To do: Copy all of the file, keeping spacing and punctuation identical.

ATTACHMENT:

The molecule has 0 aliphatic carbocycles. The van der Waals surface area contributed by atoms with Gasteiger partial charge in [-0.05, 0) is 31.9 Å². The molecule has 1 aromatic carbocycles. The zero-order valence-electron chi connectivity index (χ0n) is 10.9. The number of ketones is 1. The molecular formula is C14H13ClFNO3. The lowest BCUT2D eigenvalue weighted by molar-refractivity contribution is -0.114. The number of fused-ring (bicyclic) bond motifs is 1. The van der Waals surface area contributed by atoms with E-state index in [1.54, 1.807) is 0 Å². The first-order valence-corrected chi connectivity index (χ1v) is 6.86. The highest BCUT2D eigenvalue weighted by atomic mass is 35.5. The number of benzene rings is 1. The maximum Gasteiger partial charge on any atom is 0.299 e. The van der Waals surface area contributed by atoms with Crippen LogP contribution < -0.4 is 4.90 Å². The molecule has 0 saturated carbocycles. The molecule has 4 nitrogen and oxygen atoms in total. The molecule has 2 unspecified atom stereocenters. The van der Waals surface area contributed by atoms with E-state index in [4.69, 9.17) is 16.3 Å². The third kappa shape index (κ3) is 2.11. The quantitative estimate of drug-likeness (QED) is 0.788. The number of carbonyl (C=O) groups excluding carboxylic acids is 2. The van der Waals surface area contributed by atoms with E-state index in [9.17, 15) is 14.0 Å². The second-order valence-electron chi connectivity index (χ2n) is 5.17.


The molecule has 0 aliphatic carbocycles. The van der Waals surface area contributed by atoms with Gasteiger partial charge in [-0.05, 0) is 31.9 Å². The molecule has 1 aromatic carbocycles. The zero-order valence-electron chi connectivity index (χ0n) is 10.9. The number of ketones is 1. The molecular formula is C14H13ClFNO3. The lowest BCUT2D eigenvalue weighted by molar-refractivity contribution is -0.114. The number of fused-ring (bicyclic) bond motifs is 1. The van der Waals surface area contributed by atoms with E-state index in [1.54, 1.807) is 0 Å². The first-order valence-corrected chi connectivity index (χ1v) is 6.86. The highest BCUT2D eigenvalue weighted by atomic mass is 35.5. The number of benzene rings is 1. The maximum Gasteiger partial charge on any atom is 0.299 e. The van der Waals surface area contributed by atoms with Crippen LogP contribution < -0.4 is 4.90 Å². The molecule has 0 saturated carbocycles. The molecule has 4 nitrogen and oxygen atoms in total. The molecule has 2 unspecified atom stereocenters. The van der Waals surface area contributed by atoms with E-state index in [4.69, 9.17) is 16.3 Å². The third kappa shape index (κ3) is 2.11. The quantitative estimate of drug-likeness (QED) is 0.788. The number of carbonyl (C=O) groups excluding carboxylic acids is 2. The van der Waals surface area contributed by atoms with E-state index in [9.17, 15) is 14.0 Å². The second-order valence-electron chi connectivity index (χ2n) is 5.17.